Guest

DC-10 MD-11 question

Thu Mar 04, 1999 12:39 pm

Could the dc-10 or the md-11 fly with only the 2 WING engines on and the back one [number 2??] turned off? And could it fly with only the back one on?
 
Guest

RE: DC-10 MD-11 question

Thu Mar 04, 1999 12:49 pm

Yes, The MD11 could easily stay in the air with only two of its engines operating regardless of which two were left on. I have no idea how long if the MD11 would be able to stay in the air on only one engine but I would guess not since that would put it on 1/3 of its full power, it does not matter which since each produces the same amount of thrust.

-MEB-
 
JETPILOT
Posts: 3094
Joined: Tue May 18, 1999 6:40 am

RE: DC-10 MD-11 question

Thu Mar 04, 1999 1:00 pm

The DC10 MD11 can operate with any two engines shut down. It would not by any means be able to continue on with a norman flight however. There are many variables that would affect the performance of the aircraft such as payload and it's distribution. the loss of any one engine is considered an emergency. The loss of two would critically effect the way the aircraft handled especially if it results in assymetrical thrust. I am not sure but I would believe that there is no procedure for a single engine go around at any weight. So you had better get it right.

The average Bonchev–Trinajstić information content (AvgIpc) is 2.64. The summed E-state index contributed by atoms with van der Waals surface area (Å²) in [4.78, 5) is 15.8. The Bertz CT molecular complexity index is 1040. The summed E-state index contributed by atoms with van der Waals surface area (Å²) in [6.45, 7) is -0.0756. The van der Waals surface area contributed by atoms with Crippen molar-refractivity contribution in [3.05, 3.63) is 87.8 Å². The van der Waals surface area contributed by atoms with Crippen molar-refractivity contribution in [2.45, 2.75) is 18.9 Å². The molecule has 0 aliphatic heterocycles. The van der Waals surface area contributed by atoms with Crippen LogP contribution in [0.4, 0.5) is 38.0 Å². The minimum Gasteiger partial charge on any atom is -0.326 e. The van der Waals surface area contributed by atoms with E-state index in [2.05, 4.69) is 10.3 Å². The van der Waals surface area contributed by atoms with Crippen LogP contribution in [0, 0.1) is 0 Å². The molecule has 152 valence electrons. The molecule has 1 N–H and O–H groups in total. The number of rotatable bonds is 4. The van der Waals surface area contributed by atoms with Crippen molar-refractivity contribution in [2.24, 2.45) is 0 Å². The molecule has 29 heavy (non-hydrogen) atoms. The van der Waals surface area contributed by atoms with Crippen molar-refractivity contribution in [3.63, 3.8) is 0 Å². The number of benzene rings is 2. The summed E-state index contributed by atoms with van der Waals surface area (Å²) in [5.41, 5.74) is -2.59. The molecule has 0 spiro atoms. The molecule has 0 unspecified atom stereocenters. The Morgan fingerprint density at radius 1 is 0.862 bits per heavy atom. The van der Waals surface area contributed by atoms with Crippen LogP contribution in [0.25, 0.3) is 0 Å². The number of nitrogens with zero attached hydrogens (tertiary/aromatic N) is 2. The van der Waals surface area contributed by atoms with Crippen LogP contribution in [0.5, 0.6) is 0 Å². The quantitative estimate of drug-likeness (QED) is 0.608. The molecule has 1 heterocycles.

b767-400er
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RE: DC-10 MD-11 question

Thu Mar 04, 1999 1:37 pm

Both DC-10 and MD-11 can ferry then self in just 2 engines running. Thats olny with a light payload and no pax. on board.
 
AA727
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RE: DC-10 MD-11 question

Fri Mar 05, 1999 8:58 am

With the two wing engines still on, I think it could still fly because the aircraft would still have two thirds of the power and there would be no assymetric thrust. With only the back engine on, the pilots would have to declare an emergency and land right away. Now the other problem is when the hydraulic lines get severely damaged because of the n°2 engine on fire. That is exactly what happened at United 232 ten years ago, a DC-10 bound from Denver to Chicago that ended up making a forced landing in Sioux City.
Ben Soriano